God, seeing Satan winging his way to earth, has sent angels Ithuriel and Zephon,

to prevent Satan from overwhelming the humans against their will(Book IV, 800-

900). Through Satan’s plot against humanity, the lust/love relationship becomes

elucidated further when compared to biblical references. James I:15 states:

“That when lust hath conceived, it bringeth forth sin; and sin, when it is

finished bringeth forth death”. Milton painstakingly reiterates this ideology

throughout Paradise Lost.

By the end of Paradise Lost, lust brings forth death. Most readers recognize the

erotic nature of Satan’s encounter with eve. The tasting of the forbidden fruit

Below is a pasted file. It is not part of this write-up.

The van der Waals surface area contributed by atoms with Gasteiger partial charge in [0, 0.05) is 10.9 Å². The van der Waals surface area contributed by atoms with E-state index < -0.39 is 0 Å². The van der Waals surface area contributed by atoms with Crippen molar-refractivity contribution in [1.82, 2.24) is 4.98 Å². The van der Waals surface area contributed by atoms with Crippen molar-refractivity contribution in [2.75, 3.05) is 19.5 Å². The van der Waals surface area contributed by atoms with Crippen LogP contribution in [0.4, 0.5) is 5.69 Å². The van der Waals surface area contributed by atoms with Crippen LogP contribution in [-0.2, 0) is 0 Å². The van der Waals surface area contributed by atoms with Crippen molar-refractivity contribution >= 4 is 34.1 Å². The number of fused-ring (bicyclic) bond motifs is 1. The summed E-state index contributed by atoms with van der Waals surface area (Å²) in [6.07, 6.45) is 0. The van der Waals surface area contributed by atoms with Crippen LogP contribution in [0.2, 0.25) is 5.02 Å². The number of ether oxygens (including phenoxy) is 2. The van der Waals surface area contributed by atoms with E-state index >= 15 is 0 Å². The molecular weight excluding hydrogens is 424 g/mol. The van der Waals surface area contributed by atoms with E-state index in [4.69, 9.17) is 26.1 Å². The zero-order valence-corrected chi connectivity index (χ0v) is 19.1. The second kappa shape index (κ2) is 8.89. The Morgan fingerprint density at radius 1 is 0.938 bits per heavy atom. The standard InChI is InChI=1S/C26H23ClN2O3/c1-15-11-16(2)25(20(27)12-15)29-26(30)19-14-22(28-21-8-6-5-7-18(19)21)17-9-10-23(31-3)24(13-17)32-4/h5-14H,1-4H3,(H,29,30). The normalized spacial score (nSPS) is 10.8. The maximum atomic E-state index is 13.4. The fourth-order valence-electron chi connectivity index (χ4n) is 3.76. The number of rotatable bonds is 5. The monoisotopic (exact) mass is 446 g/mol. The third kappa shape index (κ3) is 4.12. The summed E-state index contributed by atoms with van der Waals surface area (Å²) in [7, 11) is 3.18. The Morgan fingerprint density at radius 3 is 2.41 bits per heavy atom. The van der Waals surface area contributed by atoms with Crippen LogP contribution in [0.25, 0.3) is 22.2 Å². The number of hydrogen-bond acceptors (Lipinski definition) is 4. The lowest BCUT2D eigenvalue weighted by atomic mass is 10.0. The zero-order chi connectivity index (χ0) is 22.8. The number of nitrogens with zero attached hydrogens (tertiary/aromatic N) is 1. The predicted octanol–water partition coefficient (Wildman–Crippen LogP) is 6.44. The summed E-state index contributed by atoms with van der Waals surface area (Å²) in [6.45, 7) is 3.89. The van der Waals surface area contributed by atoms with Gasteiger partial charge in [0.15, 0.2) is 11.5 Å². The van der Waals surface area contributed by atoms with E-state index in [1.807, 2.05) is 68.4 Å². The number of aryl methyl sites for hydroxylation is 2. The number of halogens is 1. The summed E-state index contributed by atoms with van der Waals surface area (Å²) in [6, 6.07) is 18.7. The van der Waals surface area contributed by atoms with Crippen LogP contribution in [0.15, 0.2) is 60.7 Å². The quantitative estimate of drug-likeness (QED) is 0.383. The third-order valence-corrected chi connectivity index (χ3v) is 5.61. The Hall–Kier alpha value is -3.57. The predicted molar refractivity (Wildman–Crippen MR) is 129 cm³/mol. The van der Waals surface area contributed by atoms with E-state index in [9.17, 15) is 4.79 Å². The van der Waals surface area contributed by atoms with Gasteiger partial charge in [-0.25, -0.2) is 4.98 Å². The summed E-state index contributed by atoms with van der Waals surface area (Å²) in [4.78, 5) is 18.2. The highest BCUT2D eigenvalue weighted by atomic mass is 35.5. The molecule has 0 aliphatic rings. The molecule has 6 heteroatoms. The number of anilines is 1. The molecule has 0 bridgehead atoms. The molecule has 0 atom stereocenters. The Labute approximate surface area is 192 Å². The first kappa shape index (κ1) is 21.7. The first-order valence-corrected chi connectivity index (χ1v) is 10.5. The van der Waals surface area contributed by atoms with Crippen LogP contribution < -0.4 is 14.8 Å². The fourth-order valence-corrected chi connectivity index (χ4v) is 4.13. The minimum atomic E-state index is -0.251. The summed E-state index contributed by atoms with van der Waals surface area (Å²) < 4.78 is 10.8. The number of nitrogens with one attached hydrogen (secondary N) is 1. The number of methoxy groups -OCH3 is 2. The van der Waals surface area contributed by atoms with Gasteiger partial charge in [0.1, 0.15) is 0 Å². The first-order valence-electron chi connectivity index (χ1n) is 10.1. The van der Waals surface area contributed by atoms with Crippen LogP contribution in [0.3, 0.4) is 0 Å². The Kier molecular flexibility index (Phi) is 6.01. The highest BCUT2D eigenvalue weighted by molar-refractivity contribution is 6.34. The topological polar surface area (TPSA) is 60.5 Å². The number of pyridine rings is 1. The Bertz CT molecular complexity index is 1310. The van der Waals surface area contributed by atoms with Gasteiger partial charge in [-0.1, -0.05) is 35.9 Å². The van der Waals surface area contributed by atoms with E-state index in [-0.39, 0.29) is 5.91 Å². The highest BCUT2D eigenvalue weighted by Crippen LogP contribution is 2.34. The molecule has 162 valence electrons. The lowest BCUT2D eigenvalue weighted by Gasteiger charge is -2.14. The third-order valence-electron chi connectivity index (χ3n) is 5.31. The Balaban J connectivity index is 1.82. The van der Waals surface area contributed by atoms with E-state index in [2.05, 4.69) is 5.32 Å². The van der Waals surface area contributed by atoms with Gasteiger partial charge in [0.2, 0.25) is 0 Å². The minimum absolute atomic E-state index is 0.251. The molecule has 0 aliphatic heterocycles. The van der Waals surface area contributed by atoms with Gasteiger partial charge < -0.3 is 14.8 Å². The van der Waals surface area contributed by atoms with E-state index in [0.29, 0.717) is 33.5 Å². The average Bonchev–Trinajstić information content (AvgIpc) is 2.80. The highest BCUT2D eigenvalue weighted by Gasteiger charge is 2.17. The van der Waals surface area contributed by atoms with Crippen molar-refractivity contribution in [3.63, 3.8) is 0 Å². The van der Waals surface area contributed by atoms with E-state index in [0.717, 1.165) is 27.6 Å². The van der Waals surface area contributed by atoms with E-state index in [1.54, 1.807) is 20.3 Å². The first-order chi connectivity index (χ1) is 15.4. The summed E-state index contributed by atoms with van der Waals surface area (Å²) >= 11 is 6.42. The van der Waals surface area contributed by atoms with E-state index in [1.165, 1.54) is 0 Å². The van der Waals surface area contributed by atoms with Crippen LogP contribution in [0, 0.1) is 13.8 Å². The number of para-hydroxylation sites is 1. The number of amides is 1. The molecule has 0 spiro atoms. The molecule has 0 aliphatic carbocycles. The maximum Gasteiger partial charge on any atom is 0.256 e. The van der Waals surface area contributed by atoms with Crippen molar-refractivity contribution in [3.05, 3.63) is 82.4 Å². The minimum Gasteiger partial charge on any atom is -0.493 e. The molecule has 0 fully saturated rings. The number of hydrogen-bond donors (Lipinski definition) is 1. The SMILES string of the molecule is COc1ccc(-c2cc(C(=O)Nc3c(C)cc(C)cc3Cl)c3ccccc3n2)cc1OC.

by Eve is based on a lust created by Satan as the serpent. Eve returns to Adam

“defaced”, “deflowered” and “now to Death devote” (Book IX, 901). When Satan

ruined Eve, he knew that Adam would soon follow. Satan realizes the

consequences of his actions; in agony of lust and despair he needs sex so badly

he is willing to murder Adam and Eve, for in order to sate his lust, the humans

must die, and consequently so must all humans.

After the fall, Eve is distraught as she contemplates abstaining from having

sex in order to thwart death. She states to risk bringing children into “this

cursed world” is unconscionable (Book X, 981-91). From here, the theme of sex

and lust moves towards lust and violence. As Daniels writes: “Milton subtly

modulates the theme of lust and death to one of lust and violence, a theme that

already has been heard in the catalog of devils as well as in the sexual

dimension of the war and Heaven” (44).

According to Milton, lust gives rise to warfare, when mankind is not busy: